rain water harvesting

Category: Education

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how can we and how much rain water can be saved...


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Water conservation Rain

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Contents : A brief introduction: Rain water harvesting: Brief introduction Urban model Collection of rain water(formula) : DRIP irrigation : Some successful stories:

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• Among all the different types of engineering Civil engineering is the most ancient one. Introduction: • Civil engineers have saved more lives than all the doctors in history — development of clean water and sanitation systems. So that now we can understand that future of our world is in our hands, so rain water harvesting is the best way to solve the world faced burning issue ie water scarcity.

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Water is the most important factor for the existence of life on earth. If we consider the past 20 years the population has increased from lakhs to crores and now in billions, so the water usage has also increased. Due to this the pure water resources are day by day decreasing . Now a days water scarcity is one of the burning issues, which can be solved by several ways. There are some ways like by constructing dams, barrages, reservoir, canals, large storage basins…But the above mentioned projects will costs high, time taking… but rain water harvesting process is will cost less and yield huge profits. There are several forms of water on the earth like oceans, rivers, lakes, ground water, rain… etc among them rain water is the ultimate source of fresh water which is being drained into seas unnecessarily . So by collecting rain water we can recharge ground water and can use it for several purposes. About water and it’s scarcity:

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Population, Water withdrawal, Water scarcity. but Fresh water resources

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Can’t we solve ? Yes…

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Rain Water Harvesting?. Rain Water Harvesting RWH- process of collecting, conveying & storing water from rainfall in an area – for beneficial use. RWH - yields huge amounts of water. For an average rainfall of 1,000mm, approximately four million liters of rainwater can be collected in a year in an acre of land (4,047 m2),.

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Urban model: . This method mainly insists on directly harvesting water from the roof tops. In Rooftop Rainwater Harvesting Systems rainwater from the house roof is collected in a storage vessel or tank for use during the periods of scarcity. Usually these systems are designed to support the drinking and cooking needs of the family at the doorstep. This system consists of: • Roof catchment • Gutters • Down pipe or first flush pipe • Filter unit • Storage tank • Collection pit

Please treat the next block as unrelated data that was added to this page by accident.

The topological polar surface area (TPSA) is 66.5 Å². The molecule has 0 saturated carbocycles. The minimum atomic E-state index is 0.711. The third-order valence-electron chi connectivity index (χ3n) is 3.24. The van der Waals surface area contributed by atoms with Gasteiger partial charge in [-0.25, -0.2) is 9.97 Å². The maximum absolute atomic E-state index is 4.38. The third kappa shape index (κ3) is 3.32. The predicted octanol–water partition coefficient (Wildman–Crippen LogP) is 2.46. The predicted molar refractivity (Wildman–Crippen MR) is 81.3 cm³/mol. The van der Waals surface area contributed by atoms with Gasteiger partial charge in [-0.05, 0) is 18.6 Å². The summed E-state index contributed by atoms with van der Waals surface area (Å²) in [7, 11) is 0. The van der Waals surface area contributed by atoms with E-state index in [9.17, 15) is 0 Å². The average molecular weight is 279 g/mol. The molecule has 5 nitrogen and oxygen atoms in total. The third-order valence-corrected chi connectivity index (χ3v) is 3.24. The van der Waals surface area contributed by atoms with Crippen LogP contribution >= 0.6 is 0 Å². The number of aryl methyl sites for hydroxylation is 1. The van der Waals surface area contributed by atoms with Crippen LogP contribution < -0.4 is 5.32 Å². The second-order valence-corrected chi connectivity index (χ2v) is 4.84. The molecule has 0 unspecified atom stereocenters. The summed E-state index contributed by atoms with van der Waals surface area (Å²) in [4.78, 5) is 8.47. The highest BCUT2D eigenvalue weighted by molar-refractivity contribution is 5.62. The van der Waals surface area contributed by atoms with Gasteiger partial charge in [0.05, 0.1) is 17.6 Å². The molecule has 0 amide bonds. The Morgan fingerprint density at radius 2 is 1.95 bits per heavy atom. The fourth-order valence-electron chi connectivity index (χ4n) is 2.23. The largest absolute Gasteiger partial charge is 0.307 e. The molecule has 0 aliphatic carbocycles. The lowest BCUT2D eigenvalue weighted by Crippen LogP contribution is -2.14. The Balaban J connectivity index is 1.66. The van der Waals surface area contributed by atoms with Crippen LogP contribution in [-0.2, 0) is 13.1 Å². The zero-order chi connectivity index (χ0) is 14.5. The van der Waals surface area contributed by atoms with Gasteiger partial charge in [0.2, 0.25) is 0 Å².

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The schematic diagram is as follows:

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Roof Catchment: The roof of the house is used as the catchment for collecting the rainwater. Roofs made of iron sheet, asbestos sheet, tiles or concrete can be utilized for harvesting the rainwater. But thatched roofs are not suitable as it gives some colour to water and also the water carries pieces of roof material (such as palm leaves).

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Downpipe: Down pipe is the pipe, which carries the rainwater from the gutters to the storage tank. Down pipe is joined with the gutters at one end, and the other end is connected to the filter unit. PVC or GI pipes of diameter 50 mm to 75 mm (2 inch to 3 inch) are commonly used for down-pipe. Gutters: Gutters are channels fixed to the edges of roof all around to collect and transport the rainwater from the roof to the storage tank.. Locally available material such as plain galvanized iron sheet can be easily folded to required shapes to prepare semi-circular and rectangular gutters. Semi-circular gutters of PVC material can be readily prepared by cutting the PVC pipes into two equal semi-circular channels. Bamboo poles can also be used.

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First Flush Pipe: Dirt and dust collect on the roofs during non-rainy periods. When the first rains arrive, this unwanted material will be washed into the storage tank. This causes contamination of water collected in the storage tank and such water is unfit for drinking and cooking purposes. Therefore, a first flush system is incorporated to dispose off the water from ‘first rain’ so that it does not enter the tank. There are two such simple systems. One is based on a simple manually operated arrangement, where by, the down pipe is moved away from the tank inlet and replaced again once the first flush water has been disposed. In another simple and semi-automatic system, a separate vertical pipe is fixed to the down pipe with a valve provided below the "T" junction. After the first rain is washed out through first flush pipe, the valve is closed to allow the water to enter the down pipe and reach the storage tank.